6. kemical

    kemical Windows Forum Admin
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    Personally, I'd re-install..

    You could try pressing F8 when booting to open the advanced boot console and then choosing 'boot from last good known config'.

    Your web page for drivers ect is here: ASRock > Products > ION 330
     
  7. Saltgrass

    Saltgrass Excellent Member
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    You may want to think about any noises the hard drive may have been making that were different from before. I don't know how old your drive is, but reinstalling on a bad drive would not be a good thing.

    The CBS.log will probably have to be copied to the desktop to open. There is a way to extract just the SFC information which is explained on this Microsoft site. If it is actually from three days ago, it certainly will not help.

    But it does sound like you have had a substantial disruption of your system.
     
  8. mcw

    mcw New Member

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    Thanks. I have copied CBS.log to the desktop and it's now 6.9MB, but with a timestamp of now. I can't get Wordpad to work, though of course I could copy it to another computer. Is there any other way to open it, and/or any risk of having it on another system?

    I will try the Microsoft link you suggest as well, but am running out of bravery just now.

    Somewhere along the line today, with sfc or a restart or trying F8 (not sure it achieved anything), I have got internet access back, so something has improved. I tried looking for automatic restore points but the only one listed is yesterday (no good).

    I did find some 'reliability report' thing that lists events on various days. There is nothing for when the problem occurred, but for yesterday there is a message 'registry hive was corrupt'. Does that help diagnose anything? Is it something I could repair at all by hand, to find my files, before getting a copy of everything and starting again?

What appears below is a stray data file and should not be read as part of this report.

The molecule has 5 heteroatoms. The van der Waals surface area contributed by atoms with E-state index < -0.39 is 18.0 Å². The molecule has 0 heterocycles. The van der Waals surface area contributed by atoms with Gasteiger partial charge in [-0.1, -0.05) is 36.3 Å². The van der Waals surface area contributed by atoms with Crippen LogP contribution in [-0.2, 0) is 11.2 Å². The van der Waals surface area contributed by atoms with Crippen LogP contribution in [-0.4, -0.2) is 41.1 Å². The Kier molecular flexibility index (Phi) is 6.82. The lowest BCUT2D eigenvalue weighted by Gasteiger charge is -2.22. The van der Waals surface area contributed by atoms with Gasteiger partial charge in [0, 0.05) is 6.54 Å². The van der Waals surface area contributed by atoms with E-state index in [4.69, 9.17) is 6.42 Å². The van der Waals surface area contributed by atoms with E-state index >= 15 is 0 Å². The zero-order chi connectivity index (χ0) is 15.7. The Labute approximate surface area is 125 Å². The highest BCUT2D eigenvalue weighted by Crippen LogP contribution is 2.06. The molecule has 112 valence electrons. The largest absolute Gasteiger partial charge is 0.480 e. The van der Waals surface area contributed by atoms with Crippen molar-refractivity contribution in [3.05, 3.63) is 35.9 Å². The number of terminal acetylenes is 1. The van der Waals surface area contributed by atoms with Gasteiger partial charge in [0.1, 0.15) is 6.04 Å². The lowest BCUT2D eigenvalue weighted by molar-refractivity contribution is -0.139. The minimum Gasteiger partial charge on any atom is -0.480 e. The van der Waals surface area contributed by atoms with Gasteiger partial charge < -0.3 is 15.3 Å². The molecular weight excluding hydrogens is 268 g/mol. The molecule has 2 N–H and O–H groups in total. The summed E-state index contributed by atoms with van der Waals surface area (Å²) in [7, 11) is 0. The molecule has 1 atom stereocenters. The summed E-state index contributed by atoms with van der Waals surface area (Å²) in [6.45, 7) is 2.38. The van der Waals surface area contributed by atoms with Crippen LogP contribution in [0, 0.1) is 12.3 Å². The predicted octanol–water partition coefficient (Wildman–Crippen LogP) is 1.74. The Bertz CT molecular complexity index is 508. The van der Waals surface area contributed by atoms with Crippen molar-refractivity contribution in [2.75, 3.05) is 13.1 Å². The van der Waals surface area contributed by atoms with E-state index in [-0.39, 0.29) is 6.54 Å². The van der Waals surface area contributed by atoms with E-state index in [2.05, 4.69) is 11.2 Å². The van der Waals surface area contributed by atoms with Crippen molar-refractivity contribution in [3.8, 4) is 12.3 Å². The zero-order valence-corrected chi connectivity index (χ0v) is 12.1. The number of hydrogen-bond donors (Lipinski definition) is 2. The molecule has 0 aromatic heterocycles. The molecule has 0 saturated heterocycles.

The disk wasn't making any horrible noises but just occasionally I find everything hangs, I do a hard shutdown and have to wait half an hour or so before it will restart (entirely unproblematically). I have always assumed this is overheating. The disk is one year old and still under warranty, but I can't identify a problem on which I could claim.

    Thanks for all these replies: even without some magic fix, it is better not being entirely on my own with it.
     
    #8 mcw, Aug 21, 2011
    Last edited: Aug 21, 2011
  9. Saltgrass

    Saltgrass Excellent Member
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    Notepad doesn't work to read the file? Wordpad should work also, but it seems something is missing on your system. You will find out it is a large file. There shoud be some type of summary at the end of the SFC check.

    The site I mentioned talks about using Findstr to pull out lines that contain [SR] which are SFC entries. The reason SFC cannot repair the files is probably the backups have been corrupted.

    But if you feel your hard drive is OK, or will be OK until you finish a repair install, at least you could make a backup image in case it goes out again.

    Have you run any anti-virus programs?
     
  10. mcw

    mcw New Member

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    Oh yikes, the more I look the worse it gets.

    I have looked at CBS.log on another computer, with Notepad. I don't understand much of it but there are lot of files it couldn't repair, including notepad.exe, regedit.exe, write.exe & bfsvc.exe, and some that had 'source file also corrupted'. It didn't look hopeful and I'm amazed it works at all.

    I have just tried to run Sophos, which we had already and keep updated, and that complained on startup too. It is running a full scan, including rootkits, but will take a while.

    Obviously there is going to have to be some drastic action with this system, but I'd still love to know if there's any way to find the missing home directory before flattening everything. There are non-critical but useful files that I'd like (e.g. bookmarks) that of course should have been backed up but weren't. I have never seen something this catastrophic on any system of mine, not that that's an excuse of course. Any ideas? Might it show up if that hard drive was connected to another computer?

    Thanks again.
     
  11. mcw

    mcw New Member

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    P.S. Another source suggests using Knoppix to back everything up before a complete reinstall. Does this sound sensible? Might it find directories that Windows can no longer see?